The Devil is in the Detail

Details, Details, Details

Critical Lens: In his book, Bryan Sykes does a lot of good things (see, “What’s the Verdict”), however, his book is far (and I mean far) from perfect. First of all, the title makes me cringe: for a book that only explores the origins of Europeans, it seems awfully problematic that the title be called the The Seven Daughters of Eve, as if there were only seven important women rearing our ancestry. Additionally, Sykes has a bit of a condescending tone in his descriptions of his contemporaries and even his team members. He also incorporates a plethora of speculative claims and anecdotes throughout the book (aside from his seven daughters imagination tangent), which if you are not careful, can be misleading. An example of this is throughout his discussion of the Polynesian people and their origins. Although he genetically proves their relatedness to Asia rather than South America, he goes on to narrate the sequence of events that led to their movement from Asia to the Polynesian islands. Except, instead of writing this in a way that clarifies his reliance on speculation, Sykes writes as if he just finished reading a detailed history of the Polynesians. Furthermore, Sykes has brief moments of head-shaking disappointment, such as when he describes the discovery and analysis of DNA and gives all the credit to none other than Watson and Crick, rather than also citing Rosalind Franklin. Lastly, it would not be unreasonable to question why Sykes transitioned to a heavily fictional style for the final third of the book. After all, it is supposed  to be nonfiction and, quite honestly, usually when someone chooses to read a nonfiction book, it is because they want to read…well, nonfiction. Aside from these issues, Sykes really does do a good job. None of his claims or descriptions, to the best of my knowledge, are blatantly false or incorrect, and he supports his conclusions with, you guessed it, research!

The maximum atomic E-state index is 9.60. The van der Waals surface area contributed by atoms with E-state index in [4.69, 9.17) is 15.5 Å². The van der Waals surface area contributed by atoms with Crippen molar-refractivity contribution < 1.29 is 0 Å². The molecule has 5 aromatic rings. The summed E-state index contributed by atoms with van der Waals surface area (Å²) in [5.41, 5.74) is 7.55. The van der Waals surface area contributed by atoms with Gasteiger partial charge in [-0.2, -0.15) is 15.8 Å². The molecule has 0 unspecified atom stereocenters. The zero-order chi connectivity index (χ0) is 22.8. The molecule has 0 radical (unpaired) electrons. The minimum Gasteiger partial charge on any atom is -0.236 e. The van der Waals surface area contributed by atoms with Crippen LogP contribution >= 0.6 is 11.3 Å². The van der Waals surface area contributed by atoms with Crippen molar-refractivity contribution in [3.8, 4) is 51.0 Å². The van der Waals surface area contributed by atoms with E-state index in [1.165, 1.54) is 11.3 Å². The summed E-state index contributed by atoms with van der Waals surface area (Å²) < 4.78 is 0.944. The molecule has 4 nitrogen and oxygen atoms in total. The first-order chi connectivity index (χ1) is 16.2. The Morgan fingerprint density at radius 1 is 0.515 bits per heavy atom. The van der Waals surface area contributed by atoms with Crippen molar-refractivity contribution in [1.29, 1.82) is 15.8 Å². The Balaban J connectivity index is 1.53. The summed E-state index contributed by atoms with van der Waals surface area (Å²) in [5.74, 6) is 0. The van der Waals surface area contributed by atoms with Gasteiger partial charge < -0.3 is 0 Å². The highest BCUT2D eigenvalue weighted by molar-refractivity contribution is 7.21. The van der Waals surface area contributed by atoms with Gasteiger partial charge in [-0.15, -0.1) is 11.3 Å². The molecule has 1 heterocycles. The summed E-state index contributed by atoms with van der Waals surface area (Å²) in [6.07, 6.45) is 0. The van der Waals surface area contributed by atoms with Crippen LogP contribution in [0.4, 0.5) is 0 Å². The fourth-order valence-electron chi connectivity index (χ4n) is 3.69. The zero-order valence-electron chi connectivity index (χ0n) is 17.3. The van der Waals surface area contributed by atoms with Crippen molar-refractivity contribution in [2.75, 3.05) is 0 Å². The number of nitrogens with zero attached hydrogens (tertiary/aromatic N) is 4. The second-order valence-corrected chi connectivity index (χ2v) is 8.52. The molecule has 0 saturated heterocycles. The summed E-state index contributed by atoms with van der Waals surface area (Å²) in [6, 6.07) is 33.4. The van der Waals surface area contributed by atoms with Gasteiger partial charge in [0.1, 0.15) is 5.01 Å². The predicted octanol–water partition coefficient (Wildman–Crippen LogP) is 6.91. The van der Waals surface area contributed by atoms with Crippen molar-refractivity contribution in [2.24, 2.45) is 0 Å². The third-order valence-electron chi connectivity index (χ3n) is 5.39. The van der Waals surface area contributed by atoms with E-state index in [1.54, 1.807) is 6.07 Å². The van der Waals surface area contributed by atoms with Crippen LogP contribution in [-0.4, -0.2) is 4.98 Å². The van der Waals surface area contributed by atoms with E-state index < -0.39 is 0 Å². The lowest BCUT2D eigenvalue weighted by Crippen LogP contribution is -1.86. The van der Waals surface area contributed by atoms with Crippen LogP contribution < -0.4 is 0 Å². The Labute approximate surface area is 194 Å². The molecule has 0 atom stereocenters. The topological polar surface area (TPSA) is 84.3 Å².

What did I learn? 

Oh boy, did I learn a lot. Having taken a few years-worth of Biology curriculum in high school and now college, much of the first third of Sykes book offered me little more than a basic recap of the concepts that I have learned over and over again since high school Biology. However, throughout the middle third of the book, I began learning all sorts of things. For example, I learned about what a scientific research process looks like in action, play-by-play, from the genesis of an idea to the defense of a conclusion. I found myself engulfed in Sykes’ anecdotal stories of the Polynesians, the last Tsar, and the Neanderthals. Pretty much everything Sykes discussed regarding the former two subjects was news to me, and although I had already learned about Neanderthals, I still managed to learn a thing or two. Lastly, and most importantly, I learned about how modern Europeans can each trace their ancestry back to one of seven women. This, in my opinion, is absolutely remarkable and quite simply brilliant, and I really do feel all the better for coming away with this knowledge.

What more?

In outlining Sykes’ journey in discovering the “seven daughters” of Europe, I really think that this book accomplished its goal. However, it ultimately leaves me wondering: what about the rest of the world? How many “clans” can be attributed to Africa or Asia? And how different does their mitochondrial DNA look from modern European DNA? 

Should YOU read it?

  1. If you are curious about or interested in the thrill of cutting edge, novel research but are by no means an expert nor intend on becoming an expert, you would probably really like this book. The book offers a very digestible story-like structure following Sykes fascinating research into European ancestry. It never becomes too technical nor does it ever set out to cover every single, and yet it still offers a heaping serving of science!
  2. If you hate science, on the other hand…start liking it, and then read this book!
  3. If you are simply interested in the age-old question of “what is my origin,” you would also probably get a lot out of this book (well, unless you are anything other than European…yikes). Why, you ask? Well, because the book is literally about European ancestry. Please tell me you read at least some of my website.
  4. If you love some good ‘ol realistic fiction, read the last third of this book. It’s fiction, but based on a little bit of nonfiction: amazing!